It's snowing outside. If 2010 brings familiar seasons, we won't see spring for a couple more months, and most of the garden sleeps. Yet, tucked back into the understory there now occurs an elegant bloom. Jelena (Hamamelis x intermedia 'Jelena'), a Witch Hazel with coppery-red twisted, papery flowers, is awake. You can smell the crisp, spicy scent before you see the lady herself. Witch Hazels rely heavily on scent to attract the few pollinators that are about this time of year. They're small of stature (10-15' tall x wide) and grow with an open habit. The crinkled, papery leaves turn a brilliant orange-scarlet in Fall. Organic gardeners will appreciate their relative lack of pests and diseases. The ladies are tolerant of full sun, but if you can provide a half day (of dappled or direct), you'll find they make an excellent addition to the small urban garden, and to organic gardens of all sizes.
Tuesday, December 29, 2009
After pruning and in the dark the trunk is barely visible, giving the impression that what exists is not in fact a rooted tree, but an autonomous configuration of floating branches...
Sunday, December 27, 2009
We lucked out. The weather held, and now our little pond is winterized - empty and clean. We call it the pond; it's a constructed stainless steel cattle trough that's sold in a range of sizes. The smallest of them can easily accomodate a balcony garden. Ours is laid out on a brick patio near the back porch, where over the summer it held Elephant Ears, Canna Lilies, hardy water lilies, Fairy Moss, and a prize Lotus. Before the season brought a hard freeze, these were removed and prepared for an indoors over-wintering. All that was really left in the pond were leaves that fell from nearby Pear and Maples trees, and some fertilizer that had leached from the planted containers into the pond water. We used a regular pond pump with an attached hose adaptor to pump the water out onto our grass. It took only 15 minutes for the pump to remove all the water. After that, all I had to do was rinse out the inside & dump out the leaves. The leafy debris went into the compost pile and nothing was wasted. The trough will sit empty until spring.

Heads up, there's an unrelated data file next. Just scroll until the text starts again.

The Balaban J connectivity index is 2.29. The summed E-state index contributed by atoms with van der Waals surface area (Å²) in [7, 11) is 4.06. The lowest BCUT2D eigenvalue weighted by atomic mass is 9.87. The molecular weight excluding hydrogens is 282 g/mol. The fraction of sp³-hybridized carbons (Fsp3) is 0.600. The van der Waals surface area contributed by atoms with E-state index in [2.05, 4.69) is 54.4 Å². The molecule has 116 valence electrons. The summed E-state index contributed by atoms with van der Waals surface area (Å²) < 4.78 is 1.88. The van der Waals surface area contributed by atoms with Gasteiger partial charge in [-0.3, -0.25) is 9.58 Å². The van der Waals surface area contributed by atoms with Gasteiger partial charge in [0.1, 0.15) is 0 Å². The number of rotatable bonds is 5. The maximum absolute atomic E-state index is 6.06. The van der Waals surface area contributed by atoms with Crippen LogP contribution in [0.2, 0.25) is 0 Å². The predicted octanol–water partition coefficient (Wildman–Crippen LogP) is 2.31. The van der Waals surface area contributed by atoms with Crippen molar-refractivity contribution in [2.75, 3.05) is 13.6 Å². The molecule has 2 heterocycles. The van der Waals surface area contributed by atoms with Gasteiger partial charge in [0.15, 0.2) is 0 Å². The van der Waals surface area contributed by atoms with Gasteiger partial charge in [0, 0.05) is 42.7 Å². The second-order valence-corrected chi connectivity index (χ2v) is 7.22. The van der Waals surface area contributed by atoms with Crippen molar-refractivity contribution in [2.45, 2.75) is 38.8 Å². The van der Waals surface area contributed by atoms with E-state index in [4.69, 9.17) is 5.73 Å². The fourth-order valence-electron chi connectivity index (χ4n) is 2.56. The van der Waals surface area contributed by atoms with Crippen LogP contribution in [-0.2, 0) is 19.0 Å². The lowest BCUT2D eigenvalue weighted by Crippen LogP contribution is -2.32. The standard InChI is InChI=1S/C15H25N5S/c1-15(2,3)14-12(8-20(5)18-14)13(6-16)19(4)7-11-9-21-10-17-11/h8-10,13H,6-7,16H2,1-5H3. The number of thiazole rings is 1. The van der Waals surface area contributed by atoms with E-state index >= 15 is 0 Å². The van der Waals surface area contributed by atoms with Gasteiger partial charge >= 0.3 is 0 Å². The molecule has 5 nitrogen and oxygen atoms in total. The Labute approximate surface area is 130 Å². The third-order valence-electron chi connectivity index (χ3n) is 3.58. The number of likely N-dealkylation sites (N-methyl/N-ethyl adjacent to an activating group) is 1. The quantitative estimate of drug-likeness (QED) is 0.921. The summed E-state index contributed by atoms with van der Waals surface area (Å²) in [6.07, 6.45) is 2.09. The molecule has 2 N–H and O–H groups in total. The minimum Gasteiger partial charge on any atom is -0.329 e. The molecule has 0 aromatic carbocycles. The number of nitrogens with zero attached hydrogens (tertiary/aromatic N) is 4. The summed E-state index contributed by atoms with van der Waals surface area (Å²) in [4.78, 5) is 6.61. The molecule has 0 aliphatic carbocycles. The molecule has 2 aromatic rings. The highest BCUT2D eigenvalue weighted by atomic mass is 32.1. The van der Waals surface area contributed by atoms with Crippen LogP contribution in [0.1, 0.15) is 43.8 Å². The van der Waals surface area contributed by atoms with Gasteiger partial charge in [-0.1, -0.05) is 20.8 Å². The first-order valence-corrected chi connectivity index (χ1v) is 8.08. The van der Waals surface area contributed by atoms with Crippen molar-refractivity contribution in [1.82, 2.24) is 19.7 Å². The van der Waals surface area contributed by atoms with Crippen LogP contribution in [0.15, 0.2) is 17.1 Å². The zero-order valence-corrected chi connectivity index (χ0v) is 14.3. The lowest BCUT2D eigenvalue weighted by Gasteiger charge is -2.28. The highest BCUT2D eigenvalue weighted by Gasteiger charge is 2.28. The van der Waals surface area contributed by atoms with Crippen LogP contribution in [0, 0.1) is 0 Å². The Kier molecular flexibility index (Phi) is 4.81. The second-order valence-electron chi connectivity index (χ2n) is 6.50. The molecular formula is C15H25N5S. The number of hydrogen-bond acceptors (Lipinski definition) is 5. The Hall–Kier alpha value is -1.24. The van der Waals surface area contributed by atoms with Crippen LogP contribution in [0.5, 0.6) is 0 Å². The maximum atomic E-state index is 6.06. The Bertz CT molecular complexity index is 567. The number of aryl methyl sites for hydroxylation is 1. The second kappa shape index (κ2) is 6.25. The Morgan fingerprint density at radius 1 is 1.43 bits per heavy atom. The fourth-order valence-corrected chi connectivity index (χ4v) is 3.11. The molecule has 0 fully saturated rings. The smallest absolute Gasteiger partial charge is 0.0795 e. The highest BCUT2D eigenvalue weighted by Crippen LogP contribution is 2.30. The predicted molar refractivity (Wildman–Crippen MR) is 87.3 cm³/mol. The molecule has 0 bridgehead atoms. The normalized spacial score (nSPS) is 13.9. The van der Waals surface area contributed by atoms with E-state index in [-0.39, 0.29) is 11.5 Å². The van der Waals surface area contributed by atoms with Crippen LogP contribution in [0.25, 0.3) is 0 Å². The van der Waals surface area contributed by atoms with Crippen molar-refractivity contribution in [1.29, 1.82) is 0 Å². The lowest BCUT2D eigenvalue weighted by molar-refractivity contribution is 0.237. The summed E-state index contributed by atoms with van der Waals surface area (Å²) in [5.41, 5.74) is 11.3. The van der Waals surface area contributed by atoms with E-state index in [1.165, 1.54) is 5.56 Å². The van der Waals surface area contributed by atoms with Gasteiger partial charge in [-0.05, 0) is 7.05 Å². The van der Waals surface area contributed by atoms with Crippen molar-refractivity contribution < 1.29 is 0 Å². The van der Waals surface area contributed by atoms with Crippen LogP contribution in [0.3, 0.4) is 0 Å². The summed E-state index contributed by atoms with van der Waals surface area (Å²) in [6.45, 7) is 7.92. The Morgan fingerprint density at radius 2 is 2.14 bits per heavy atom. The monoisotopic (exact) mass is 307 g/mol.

Saturday, December 26, 2009
Garden-wise, was really that Portland had 3 days of clear, bright skies. But I'll admit it wasn't until today that we got out into the yard to take advantage of one. In winter, as we're bringing the gardening indoors with seasonal decorations of evergreen boughs, ferns, berries, forced bulbs, and our marginal specimens, it's easy to put the outdoors maintenance out of mind. Our small pond clean-up and winter tree pruning chores were on hold. So today we went out and pruned our Bartlett Pear. The tree had been pruned twice prior to our ownership of the property, each time in a way that resulted in irreparable structural disadvantages. The first pruning was a topping that resulted in 8-10' tall water sprouts. The second one was a uniform "haircut" that caused the tree to send out even more of them. The weak branching returned in density, to the delight of neighborhood Finches and BlueJays alike. When leafed out, this tree structure provides lots of cover for the birds. We love the birds so we don't mind the aesthetics much, but with our Northwest winter winds, we anticipate some limbs will fall. There's no recovering the tree from this growth habit now, so we just went in for some damage control, removing several feet from the tops of the thickest of the water sprouts; thinning out smaller sprouts, crossed & dead branches and relieving the weaker branches from some top weight. The final cut looks a little rough, but come spring it'll fill in nicely. The cut branches are stacked in the yard, waiting for me to go out and cut them up for next summer's kindling. Here's hoping that the sun holds for one more day...